Today wasn't entirely wasted on ogling; I did manage to buy a few gifts. Not many, but it's a start at least.

How many shopping days left?

Thursday, December 18, 2008

On being productive

Some of my clients make it really difficult to be compassionate, but I try to remind myself that I may be the one person they can expect it from with any sort of consistency.

My coworkers would likely say that it isn't necessarily in my job description and that oftentimes, compassion makes my job more difficult than it need be and our stated goal of self-sufficiency for our clients less likely.

I guess, maybe, they believe that being nice gets in the way of helping people.

My idea is that helping takes many forms... some social workers do it best by being curt and all-business and never showing a bit of their own humanity with clients. That doesn't work so well for me, as I'm not such a good pretender.

Anyway... I often feel as if I spend an inordinate amount of my workday talking to people.

Okay... that's probably an outright lie.


My internal editor stops me, sometimes, to remind me that there are a few people who read this blog who actually know me and who'll recognize a lie that I try to pass along to all of you invisible internet friends.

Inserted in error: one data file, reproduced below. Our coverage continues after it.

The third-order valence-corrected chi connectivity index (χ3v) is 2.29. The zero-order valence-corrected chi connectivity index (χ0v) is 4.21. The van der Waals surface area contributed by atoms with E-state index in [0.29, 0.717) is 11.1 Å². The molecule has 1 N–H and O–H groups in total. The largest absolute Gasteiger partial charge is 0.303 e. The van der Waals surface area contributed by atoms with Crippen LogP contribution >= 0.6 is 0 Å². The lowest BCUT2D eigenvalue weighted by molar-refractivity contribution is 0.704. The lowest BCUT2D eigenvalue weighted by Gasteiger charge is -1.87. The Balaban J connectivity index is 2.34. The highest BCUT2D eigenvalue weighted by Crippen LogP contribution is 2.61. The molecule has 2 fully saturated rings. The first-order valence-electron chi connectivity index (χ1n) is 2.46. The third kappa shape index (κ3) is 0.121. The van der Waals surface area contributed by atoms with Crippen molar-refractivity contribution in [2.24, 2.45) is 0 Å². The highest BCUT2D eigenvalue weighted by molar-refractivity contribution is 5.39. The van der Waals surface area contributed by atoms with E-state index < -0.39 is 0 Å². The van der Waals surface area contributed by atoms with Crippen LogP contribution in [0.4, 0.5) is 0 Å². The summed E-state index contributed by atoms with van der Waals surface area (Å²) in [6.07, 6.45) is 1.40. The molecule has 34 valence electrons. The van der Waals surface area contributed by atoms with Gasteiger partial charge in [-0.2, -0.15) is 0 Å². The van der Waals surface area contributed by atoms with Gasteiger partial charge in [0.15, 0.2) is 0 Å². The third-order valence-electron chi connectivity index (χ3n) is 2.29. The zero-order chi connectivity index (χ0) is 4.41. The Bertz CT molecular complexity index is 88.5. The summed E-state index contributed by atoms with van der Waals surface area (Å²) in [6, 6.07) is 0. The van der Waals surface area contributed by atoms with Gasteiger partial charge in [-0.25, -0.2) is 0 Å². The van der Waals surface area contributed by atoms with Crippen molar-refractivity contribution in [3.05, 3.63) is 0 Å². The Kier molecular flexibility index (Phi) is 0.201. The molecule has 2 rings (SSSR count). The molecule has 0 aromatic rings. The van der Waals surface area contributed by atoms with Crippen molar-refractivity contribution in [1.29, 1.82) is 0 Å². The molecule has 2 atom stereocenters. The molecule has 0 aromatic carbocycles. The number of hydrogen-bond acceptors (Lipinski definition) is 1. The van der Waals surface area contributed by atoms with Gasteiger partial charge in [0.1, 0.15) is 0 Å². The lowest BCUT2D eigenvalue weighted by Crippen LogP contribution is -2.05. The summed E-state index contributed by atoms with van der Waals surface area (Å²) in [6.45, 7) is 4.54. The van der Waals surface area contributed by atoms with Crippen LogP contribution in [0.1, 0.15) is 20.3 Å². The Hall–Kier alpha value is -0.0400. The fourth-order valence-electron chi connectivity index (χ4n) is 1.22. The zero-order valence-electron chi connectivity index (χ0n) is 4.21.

I spend a lot of time listening to people. I don't generally have the chance to say very much at all. Clients like to yell at me a lot. I don't so much like that; in fact it makes me really uncomfortable and trembly with pent-up smart aleck responses to their hostility. But still I try to really listen to them. Listen to whatever it is that is at the root of their anger or their hurt or their fear. They're not upset with me, usually, directly, but instead it's their way of venting with someone who they imagine can change things for them, help them, maybe make things better.

It's my job, somedays, just to let them yell.

They're not all like this, thank heavens. Some clients are just looking for reassurance, or support, or someone to share their hard-won victories with. I listen to those clients, too, and celebrate with them.

This really isn't productive though, right? It does nothing to reduce the piles of paper that always threaten to engulf me. There's no visible product to present to my boss at the end of the day.

I guess for me a productive day looks much the same as any other. I wake up happy and I accomplish something, hopefully. But I can't ever feel really satisfied unless there's a sense that I've contributed in some small way to someone else's welfare. I feel most grateful when given the opportunity to share a moment with someone - to listen in a way someone hasn't been listened to before or to tell a story that gets someone thinking differently. Then I feel productive and as if the day's been worth living.